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  • Favourite Dorothy Whipple Novels

    Dorothy Whipple is fast becoming my favourite 'popular at the time but only recently revived inter-war female' author. The secret of her books is that just enough happens to propel the narrative along, but it's the effect small events have on the social balance and how these repercussions play out that makes them so engrossing. 

    Here are three of my favourite Dorothy Whipple novels, republished by Persephone Books...

    Greenbanks

    There was a time when the only reading I would have done on a “romantic” weekend in Brighton would have been the occasional menu and cocktail list.

    But the peace and quiet that comes with your children being 50 miles away (safely holed up with my mother-in-law, I should add) is too good an opportunity to miss, especially when you have a really engrossing book in your bag.

    I mentioned in an earlier post that I had spent most of a recent visit to the south coast with my head buried in a book – well, the book’s name was Greenbanks and I loved it so much that I would find any excuse to go back to our room so I could pick it up again.

    I even read it in the car, which says a lot because ordinarily even trying to read a map while in the passenger seat because it makes me sick. It’s one of those…

    Written by Dorothy Whipple and first published in 1932, Greenbanks is the story of a middle-class family around World War I, populated by wonderful female characters like the matriarch Louisa and males like the insufferably self-important Ambrose.

    It’s both funny – especially in puncturing Ambrose’s pretensions – and also at times unbearably sad; it’s a domestic drama but laced with social commentary; and the characterisation is perfect, with a cast that live with you even after you’ve finished the book.

    In fact, the only real shame is that (rather like our weekend in Brighton) it had to come to an end. However, even that wasn’t without its upside. On my return to London I emailed Persephone Books, the publishers who rescued after many years out of print and who had recommended it to me in the first place. And they kindly sent me some other recommendations!

    Someone at a Distance

    The best recommendation I can give this book is that I lent it to my mum recently when she was over from Australia and she loved it so much it (almost) took precedence over her grandchildren. Given that she absolutely dotes on her grandchildren and only gets to see them twice a year, that is very high praise indeed.

    But then publisher Persephone Books makes very few mistakes over which 10 books every year it rescues from obscurity – and author Dorothy Whipple is a firm favourite with them and with me.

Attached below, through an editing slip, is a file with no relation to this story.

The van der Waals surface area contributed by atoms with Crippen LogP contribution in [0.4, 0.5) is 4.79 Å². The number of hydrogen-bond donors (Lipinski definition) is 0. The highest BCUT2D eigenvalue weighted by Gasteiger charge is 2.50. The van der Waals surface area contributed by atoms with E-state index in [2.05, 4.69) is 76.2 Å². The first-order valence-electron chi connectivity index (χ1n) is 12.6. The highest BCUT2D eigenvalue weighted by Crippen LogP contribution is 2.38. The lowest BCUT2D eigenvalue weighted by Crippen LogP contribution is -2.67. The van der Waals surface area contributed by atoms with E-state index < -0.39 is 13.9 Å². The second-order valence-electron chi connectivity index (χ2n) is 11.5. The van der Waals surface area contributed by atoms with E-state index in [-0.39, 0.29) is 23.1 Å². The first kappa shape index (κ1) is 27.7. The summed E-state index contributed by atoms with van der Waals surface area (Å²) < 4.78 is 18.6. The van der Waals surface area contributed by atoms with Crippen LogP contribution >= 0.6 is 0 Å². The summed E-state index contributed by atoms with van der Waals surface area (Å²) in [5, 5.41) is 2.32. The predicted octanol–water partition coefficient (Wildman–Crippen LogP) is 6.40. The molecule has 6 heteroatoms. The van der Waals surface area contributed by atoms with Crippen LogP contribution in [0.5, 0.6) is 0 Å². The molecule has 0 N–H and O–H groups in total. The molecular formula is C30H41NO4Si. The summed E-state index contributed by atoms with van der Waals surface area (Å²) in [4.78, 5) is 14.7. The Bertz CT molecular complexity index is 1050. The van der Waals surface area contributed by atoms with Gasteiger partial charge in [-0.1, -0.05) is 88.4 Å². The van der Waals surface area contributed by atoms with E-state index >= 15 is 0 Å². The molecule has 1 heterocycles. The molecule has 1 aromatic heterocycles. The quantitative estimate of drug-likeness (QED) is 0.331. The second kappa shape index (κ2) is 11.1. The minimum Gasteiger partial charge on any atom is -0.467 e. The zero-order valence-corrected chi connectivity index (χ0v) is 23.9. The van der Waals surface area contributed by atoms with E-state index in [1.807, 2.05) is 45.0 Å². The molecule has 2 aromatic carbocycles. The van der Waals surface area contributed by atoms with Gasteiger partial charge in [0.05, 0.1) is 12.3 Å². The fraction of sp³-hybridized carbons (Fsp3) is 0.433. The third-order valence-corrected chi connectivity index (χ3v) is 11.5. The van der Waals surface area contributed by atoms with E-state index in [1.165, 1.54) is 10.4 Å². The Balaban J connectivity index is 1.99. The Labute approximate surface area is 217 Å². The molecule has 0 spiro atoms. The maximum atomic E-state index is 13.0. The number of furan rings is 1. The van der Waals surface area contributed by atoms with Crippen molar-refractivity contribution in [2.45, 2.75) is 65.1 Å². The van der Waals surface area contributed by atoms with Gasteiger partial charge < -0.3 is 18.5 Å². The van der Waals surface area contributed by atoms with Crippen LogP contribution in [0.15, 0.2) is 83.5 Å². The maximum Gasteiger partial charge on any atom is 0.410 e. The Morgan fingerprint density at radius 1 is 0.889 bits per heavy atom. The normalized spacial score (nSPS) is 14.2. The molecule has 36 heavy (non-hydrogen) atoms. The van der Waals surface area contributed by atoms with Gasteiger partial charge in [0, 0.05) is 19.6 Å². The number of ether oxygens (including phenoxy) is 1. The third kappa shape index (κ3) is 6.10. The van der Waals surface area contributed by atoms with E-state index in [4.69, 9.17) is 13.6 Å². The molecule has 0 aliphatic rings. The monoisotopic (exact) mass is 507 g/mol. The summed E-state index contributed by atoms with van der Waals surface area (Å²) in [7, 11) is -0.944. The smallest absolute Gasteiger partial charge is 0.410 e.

Someone At A Distance is a familiar story – a middle-aged man becomes entranced by a French girl and abandons a seemingly happy marriage to pursue his fancy with predictable consequences. The prose is simple, but what I love about Dorothy Whipple is that her characters are real people and their motivations believable. In fact, it is the author’s astute observation of both male and female characters that sets her apart and show that you don’t need outlandish plots, larger than life characters of 400 pages of poorly written soft porn to make a very readable book.

    Very highly recommended – by me and my mum... 

    The Priory

    I am a woman of few addictions. I hardly drink alcohol, I don’t smoke, I don’t like coffee or tea... But I’m not entirely without my vices – I’m rather partial to chocolate (okay, rather more than partial), I'm entirely addicted to stroking the hair on the back of my son's head...and I do really like a good book.

    So when I’m recommending The Priory, you can be sure that it’s not the south London haunt of "tired and emotional" celebrities but Saunby Priory, a large house "somewhere in England" which when we first come across it is in a state of equilibrium, inhabited by the recently-widowed Major Marwood, his two daughters and their aunt.

    It is the major's decision to remarry a woman much younger than him that upsets this status quo as his new bride (and the twins she subsequently bears him) set about implementing much-needed change in the household.

    Like Dorothy Whipple's other books that I have read and enjoyed before, the interplay between characters and the effect of change on the rigid pre-war social structures has a Jane Austen-like quality.

    And is every bit as enjoyable.